Kidney Matters - Issue 6, Summer 2019


Kidney Matters is our free quarterly magazine for everyone affected by kidney disease.  This issue includes another recipe for our Kidney Kitchen as well as articles about dialysis transport, UK Kidney week, conservative treatment, and an interview with a retiring dialysis nurse after 33 years. We know that being a kidney patient can be tough at times and that accessing the right help at the right time isn’t always easy. We’ve spent a great deal of time over the past year talking to kidney patients on dialysis, asking them what we can do to address this. The response was overwhelmingly ‘improved communication’ on what is going on in the kidney world and what is available to them in terms of support and how to access it.  Kidney Matters has been developed to tackle this as well as the many other issues kidney patients face in day-to-day life. Along with shared patient experiences, Kidney Matters provides on how to access emotional and practical support, financial assistance through our grant schemes, advice from leading kidney specialists and tips on how to keep as well as possible by eating a healthy diet whilst on dialysis.



How times have changed

When we were told that Sister Jill Armitage was retiring after 33 years

dialysing kidney patients on the Scunthorpe dialysis unit, we just had

to ask Jill about the changes she has witnessed over more than three

decades of kidney patient care.

Jill explains,

I was only just qualified when I started working on this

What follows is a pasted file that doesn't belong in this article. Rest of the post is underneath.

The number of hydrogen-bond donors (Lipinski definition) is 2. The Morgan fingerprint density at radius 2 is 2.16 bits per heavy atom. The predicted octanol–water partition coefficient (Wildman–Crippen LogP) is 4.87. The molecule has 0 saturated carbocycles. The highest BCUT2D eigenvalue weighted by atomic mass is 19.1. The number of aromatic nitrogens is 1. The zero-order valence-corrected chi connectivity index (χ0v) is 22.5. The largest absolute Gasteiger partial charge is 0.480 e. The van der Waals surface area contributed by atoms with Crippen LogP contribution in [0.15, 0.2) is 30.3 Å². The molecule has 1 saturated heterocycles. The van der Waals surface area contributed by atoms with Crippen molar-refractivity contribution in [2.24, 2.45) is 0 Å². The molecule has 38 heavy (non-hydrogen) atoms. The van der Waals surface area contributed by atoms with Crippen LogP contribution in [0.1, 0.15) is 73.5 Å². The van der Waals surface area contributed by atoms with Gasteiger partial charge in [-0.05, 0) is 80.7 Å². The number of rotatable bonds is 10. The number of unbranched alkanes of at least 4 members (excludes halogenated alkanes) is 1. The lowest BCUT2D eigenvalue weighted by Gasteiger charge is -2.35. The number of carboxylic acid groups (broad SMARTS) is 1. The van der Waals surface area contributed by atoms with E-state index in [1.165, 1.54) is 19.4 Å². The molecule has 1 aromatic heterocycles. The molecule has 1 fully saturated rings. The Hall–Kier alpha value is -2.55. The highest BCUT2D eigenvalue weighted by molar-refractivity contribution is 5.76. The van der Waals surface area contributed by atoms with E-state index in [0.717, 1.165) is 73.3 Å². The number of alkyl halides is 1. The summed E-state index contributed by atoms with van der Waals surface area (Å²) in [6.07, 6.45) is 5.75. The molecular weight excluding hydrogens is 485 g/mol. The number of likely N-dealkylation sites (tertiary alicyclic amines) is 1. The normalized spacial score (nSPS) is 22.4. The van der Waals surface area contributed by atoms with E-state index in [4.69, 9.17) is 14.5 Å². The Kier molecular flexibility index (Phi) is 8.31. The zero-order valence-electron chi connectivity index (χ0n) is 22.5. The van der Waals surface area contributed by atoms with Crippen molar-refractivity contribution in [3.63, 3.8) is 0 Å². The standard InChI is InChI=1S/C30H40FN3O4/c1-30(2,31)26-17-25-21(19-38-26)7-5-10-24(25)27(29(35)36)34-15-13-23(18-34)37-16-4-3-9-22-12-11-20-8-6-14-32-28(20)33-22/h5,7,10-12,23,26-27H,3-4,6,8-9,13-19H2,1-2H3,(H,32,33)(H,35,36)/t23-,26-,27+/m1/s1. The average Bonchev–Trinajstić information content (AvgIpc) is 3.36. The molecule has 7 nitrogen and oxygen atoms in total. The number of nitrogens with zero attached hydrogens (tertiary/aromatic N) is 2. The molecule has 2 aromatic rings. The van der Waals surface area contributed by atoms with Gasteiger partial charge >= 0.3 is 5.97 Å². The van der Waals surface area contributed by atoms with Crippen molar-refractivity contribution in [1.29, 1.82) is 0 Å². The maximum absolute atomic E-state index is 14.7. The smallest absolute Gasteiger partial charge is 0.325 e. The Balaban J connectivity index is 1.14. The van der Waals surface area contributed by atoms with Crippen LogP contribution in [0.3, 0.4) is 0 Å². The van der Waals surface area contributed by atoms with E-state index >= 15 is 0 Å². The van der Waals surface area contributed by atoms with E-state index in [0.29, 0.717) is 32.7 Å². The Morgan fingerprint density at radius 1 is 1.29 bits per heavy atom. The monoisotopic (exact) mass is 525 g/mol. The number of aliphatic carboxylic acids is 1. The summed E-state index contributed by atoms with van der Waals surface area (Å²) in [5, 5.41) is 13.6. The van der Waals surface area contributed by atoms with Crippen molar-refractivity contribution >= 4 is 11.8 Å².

dialysis unit on 2 December 1985. I had no idea what I

was letting myself in for and was certainly unprepared

for the role. But my initial thought was well, if I don’t like

it I can move on in six months.

Here I am 33 years later, looking at the next chapter

of my life, but also looking back to how dialysis has

changed and greatly improved the lives of so many

kidney patients.

When I started we used a single needle, single pump,

a transmembrane pressure (TMP) button that you

turned manually on the machine, and some machines

had an ultrafiltration monitor which you could set and

others didn’t so you had to work off the TMP dial.

Every single patient was anaemic and iron deficient.

To combat this, total doses of iron were given to

some patients but transfusions were only given if the

patient’s haemoglobin was below seven. Each machine

had a ‘reverse osmosis’ (RO) water treatment machine

attached to it and large flat-plate dialysers were being

used that frequently burst and had to be changed

mid-session. Patients came into the ward and got

changed into their nightwear before coming over to

their machine. They all did different hours, some doing

three hours and others doing six hours, depending on

what the consultant had requested.

The consultant used to create his own fistulas in a mini

theatre where I was often a scrub nurse. Fistulas very

rarely failed. Gradually, we progressed to double pump,

single needle, then on to single pump with two needles.

Left to right -

Jill (in centre in dark blue) then from left Becky

Allen, Helen Smith, Hayley Hutchinson. Olga

Janusz (sitting), Doreen Zergi (patient), Karen

Hotchin,, Maria Miller and Alex Eftimie, with

Catherine Wood standing behind Alex

More magazines by this user
Similar magazines